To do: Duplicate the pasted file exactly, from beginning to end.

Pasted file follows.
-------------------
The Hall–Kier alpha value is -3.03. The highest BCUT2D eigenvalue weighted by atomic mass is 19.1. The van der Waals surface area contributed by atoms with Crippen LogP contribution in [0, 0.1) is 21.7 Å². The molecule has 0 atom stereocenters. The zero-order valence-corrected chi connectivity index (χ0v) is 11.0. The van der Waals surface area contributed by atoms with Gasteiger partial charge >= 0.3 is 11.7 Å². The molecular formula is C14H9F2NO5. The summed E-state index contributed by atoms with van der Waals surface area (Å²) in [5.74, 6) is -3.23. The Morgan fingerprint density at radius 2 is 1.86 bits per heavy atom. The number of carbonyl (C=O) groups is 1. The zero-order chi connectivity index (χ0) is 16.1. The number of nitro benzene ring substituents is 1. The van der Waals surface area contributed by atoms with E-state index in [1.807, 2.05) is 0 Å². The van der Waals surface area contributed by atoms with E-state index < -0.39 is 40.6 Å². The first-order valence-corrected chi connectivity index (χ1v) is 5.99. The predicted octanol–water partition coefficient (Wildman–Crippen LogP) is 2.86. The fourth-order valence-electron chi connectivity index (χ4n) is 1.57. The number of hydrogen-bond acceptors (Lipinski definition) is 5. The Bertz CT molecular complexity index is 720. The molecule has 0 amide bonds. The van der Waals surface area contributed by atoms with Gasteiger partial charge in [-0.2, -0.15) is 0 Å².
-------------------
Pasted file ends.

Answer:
The Hall–Kier alpha value is -3.03. The highest BCUT2D eigenvalue weighted by atomic mass is 19.1. The van der Waals surface area contributed by atoms with Crippen LogP contribution in [0, 0.1) is 21.7 Å². The molecule has 0 atom stereocenters. The zero-order valence-corrected chi connectivity index (χ0v) is 11.0. The van der Waals surface area contributed by atoms with Gasteiger partial charge >= 0.3 is 11.7 Å². The molecular formula is C14H9F2NO5. The summed E-state index contributed by atoms with van der Waals surface area (Å²) in [5.74, 6) is -3.23. The Morgan fingerprint density at radius 2 is 1.86 bits per heavy atom. The number of carbonyl (C=O) groups is 1. The zero-order chi connectivity index (χ0) is 16.1. The number of nitro benzene ring substituents is 1. The van der Waals surface area contributed by atoms with E-state index in [1.807, 2.05) is 0 Å². The van der Waals surface area contributed by atoms with E-state index < -0.39 is 40.6 Å². The first-order valence-corrected chi connectivity index (χ1v) is 5.99. The predicted octanol–water partition coefficient (Wildman–Crippen LogP) is 2.86. The fourth-order valence-electron chi connectivity index (χ4n) is 1.57. The number of hydrogen-bond acceptors (Lipinski definition) is 5. The Bertz CT molecular complexity index is 720. The molecule has 0 amide bonds. The van der Waals surface area contributed by atoms with Gasteiger partial charge in [-0.2, -0.15) is 0 Å².